The election of Abraham Lincoln as the 16th president of the United States in November 1860 prompted a wave of southern states to secede from the Union, beginning with South Carolina on December 20.(1)
On January 7, 1861, two pairs of gold dollar dies arrived at the Dahlonega Mint in Georgia from Philadelphia, but were not put into service right away. Less than two weeks later, Georgia became the fifth state to break away.(2)
On April 8, just four days prior to the onset of the Civil War at Fort Sumter, Confederate forces took control of the Dahlonega Mint. The following month, the Rebels began minting gold coins from federal dies, using the small amount of bullion leftover in the facility.
An unknown number of 1861-D Gold Dollars, estimated to be 1,000 to 1,500 pieces, were coined under the auspices of the Confederacy. After the meager supply of gold bullion was exhausted, no more coins were issued. As it turned out, those were the last Dahlonega Mint coins the world would ever see.
The production quality of the 1861-D gold dollar had serious shortcomings. Apparently, after the change in management, at least some of the Mint personnel abandoned their posts, leaving inexperienced operators at the helm. The resultant coins were weakly struck from poorly prepped planchets.
The typical 1861-D displays shoddy lettering on the lower half of the obverse and softness on the reverse denticles. The fact that a worn obverse die from 1860 contributed to the problem.
There are three types of gold dollars. They are called:(3)
The 1861-D is the rarest Dahlonega gold dollar of all three types. Only about 75 examples are believed to exist today.(4)
Although its scarcity by itself attracts collectors, it is of incredible importance to history buffs, for it is the only coin ever made whose entire mintage was struck by the Confederate States of America.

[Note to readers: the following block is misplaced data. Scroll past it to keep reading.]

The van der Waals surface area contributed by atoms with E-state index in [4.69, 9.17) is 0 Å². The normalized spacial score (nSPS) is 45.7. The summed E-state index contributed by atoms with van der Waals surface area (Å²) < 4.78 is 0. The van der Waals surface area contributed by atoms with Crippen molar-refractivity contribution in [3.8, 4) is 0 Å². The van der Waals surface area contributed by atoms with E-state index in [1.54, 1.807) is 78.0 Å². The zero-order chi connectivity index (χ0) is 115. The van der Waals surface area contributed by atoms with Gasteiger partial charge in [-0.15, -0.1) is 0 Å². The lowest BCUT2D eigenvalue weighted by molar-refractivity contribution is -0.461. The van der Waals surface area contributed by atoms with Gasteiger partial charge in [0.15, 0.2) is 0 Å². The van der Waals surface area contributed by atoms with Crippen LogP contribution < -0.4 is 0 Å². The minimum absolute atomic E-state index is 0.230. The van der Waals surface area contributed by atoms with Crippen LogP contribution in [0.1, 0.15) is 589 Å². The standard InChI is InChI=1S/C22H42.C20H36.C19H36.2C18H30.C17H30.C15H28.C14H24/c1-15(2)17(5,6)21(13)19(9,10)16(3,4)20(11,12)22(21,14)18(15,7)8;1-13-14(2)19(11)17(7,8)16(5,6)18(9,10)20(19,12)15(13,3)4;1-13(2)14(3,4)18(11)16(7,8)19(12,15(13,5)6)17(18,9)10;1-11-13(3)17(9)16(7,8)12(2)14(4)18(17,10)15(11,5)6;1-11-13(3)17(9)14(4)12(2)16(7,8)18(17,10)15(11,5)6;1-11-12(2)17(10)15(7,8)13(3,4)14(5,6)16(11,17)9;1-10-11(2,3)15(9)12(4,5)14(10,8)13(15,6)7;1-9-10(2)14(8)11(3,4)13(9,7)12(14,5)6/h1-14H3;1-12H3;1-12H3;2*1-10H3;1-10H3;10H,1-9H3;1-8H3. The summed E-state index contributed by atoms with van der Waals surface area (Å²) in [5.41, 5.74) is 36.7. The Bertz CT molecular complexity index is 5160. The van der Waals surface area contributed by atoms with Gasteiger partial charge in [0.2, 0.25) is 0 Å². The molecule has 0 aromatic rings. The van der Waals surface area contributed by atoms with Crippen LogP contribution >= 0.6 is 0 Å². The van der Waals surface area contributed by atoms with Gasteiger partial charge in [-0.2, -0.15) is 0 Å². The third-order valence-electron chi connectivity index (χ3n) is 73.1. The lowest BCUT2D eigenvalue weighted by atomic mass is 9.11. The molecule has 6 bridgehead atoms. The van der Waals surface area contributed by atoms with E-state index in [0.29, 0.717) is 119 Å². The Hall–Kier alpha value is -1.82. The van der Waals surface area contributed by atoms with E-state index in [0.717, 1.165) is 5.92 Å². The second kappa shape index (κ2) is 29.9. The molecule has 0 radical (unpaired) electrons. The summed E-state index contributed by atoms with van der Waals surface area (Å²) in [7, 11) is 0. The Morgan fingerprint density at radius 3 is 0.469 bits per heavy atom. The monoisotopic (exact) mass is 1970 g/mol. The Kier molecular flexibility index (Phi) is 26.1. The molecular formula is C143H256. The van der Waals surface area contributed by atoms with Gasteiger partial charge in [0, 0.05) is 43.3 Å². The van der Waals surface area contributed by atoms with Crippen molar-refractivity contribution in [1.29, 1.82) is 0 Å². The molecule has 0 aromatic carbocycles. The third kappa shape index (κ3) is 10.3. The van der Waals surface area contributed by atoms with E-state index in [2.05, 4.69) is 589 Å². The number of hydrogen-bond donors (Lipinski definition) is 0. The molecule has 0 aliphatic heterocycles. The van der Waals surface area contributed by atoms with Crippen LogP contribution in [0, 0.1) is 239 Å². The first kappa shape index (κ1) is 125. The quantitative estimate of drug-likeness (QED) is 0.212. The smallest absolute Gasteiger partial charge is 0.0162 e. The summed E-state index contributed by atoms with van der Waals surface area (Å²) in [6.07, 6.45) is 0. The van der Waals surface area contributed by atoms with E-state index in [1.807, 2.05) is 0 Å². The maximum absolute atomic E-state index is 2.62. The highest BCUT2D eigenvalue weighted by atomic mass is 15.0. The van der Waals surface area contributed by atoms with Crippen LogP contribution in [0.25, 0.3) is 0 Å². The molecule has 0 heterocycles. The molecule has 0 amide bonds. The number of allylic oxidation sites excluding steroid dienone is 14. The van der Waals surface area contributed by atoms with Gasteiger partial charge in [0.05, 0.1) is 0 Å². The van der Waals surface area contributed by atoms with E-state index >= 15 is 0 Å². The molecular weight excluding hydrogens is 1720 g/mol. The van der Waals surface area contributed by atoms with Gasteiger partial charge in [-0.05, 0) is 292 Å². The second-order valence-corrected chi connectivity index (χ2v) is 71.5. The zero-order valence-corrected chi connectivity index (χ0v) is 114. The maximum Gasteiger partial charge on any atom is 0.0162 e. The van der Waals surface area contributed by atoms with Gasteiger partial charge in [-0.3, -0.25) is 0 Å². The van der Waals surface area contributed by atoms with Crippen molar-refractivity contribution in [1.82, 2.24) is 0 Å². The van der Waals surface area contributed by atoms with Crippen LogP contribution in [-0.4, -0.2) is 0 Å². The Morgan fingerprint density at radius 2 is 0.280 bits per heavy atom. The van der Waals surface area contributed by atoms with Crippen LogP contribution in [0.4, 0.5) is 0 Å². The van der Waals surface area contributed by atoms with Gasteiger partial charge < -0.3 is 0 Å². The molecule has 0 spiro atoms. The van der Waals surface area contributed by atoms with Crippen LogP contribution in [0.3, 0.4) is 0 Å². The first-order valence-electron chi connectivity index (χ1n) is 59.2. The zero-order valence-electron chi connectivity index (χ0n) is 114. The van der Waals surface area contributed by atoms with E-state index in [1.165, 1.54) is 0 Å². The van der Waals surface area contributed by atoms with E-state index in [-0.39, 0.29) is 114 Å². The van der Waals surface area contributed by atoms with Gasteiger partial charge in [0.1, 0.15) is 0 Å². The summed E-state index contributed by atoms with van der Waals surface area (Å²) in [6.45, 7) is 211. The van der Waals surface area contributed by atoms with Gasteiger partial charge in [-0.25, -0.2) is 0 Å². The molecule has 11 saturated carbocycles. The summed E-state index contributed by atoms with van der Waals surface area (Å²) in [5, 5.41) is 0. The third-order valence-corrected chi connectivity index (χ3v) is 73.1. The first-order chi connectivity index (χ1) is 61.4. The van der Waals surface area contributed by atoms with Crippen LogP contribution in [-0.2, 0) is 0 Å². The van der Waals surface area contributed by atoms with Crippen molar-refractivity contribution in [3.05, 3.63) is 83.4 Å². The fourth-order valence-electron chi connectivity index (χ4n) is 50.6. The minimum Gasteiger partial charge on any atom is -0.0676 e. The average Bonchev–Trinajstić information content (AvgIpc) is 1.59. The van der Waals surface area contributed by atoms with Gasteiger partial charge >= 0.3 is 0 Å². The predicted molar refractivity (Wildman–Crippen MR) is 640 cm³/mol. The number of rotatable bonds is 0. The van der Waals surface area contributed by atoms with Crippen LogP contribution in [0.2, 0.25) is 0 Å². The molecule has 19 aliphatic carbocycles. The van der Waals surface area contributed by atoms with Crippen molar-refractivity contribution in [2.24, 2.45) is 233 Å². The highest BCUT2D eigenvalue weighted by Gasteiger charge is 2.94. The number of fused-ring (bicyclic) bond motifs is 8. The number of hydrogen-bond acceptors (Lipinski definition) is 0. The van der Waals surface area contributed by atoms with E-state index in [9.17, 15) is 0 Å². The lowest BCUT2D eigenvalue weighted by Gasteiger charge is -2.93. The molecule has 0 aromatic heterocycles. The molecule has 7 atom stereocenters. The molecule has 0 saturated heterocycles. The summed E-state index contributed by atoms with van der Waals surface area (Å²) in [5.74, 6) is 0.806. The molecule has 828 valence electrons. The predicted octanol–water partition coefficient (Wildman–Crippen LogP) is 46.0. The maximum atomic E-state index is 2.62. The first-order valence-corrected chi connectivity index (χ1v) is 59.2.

Fascinating Fact: In 1873, the Dahlonega Mint was repurposed as an agricultural school. Tragically, the building burned to the ground in 1878. The following year, a new edifice was built upon the Mint’s granite foundation and is today called Price Memorial Hall, an administrative building on the University of North Georgia campus. For generations, historians lamented the fact that no full view photographs of the Dahlonega Mint building were known to exist. This all changed in October 1997, with the discovery of an authentic photo of the Dahlonega Mint building, taken circa 1877. The 120-year-old photo had been hiding in a file called "Old Photographs", in the office of the university president.(5)
Because of its extreme rarity and significant historical connections, the 1861-D Type 3 Gold Dollar is one of the most coveted coins in American numismatics. Coin collectors understand that with ownership of the 1861-D Gold Dollar, one comes face to face with a tangible participant that “was there” in the earliest days of the American Civil War.
|Estimated survivors in all grades: 75
? The survivor estimate from PCGS represents an average of one or more experts' opinions as to how many examples survive of a particular coin in all grades. Survival estimates include coins that are raw, certified by PCGS, and certified by other grading services.
Learn more at PCGS.
|PCGS Rarity Scale: 8.2
? The 'PCGS CoinFacts Rarity Scale' assesses the relative rarity of all U.S. coins, based on estimated surviving examples. The scale runs from 1.0 to 10.0. The higher the number, the rarer the coin.
Learn more at PCGS.
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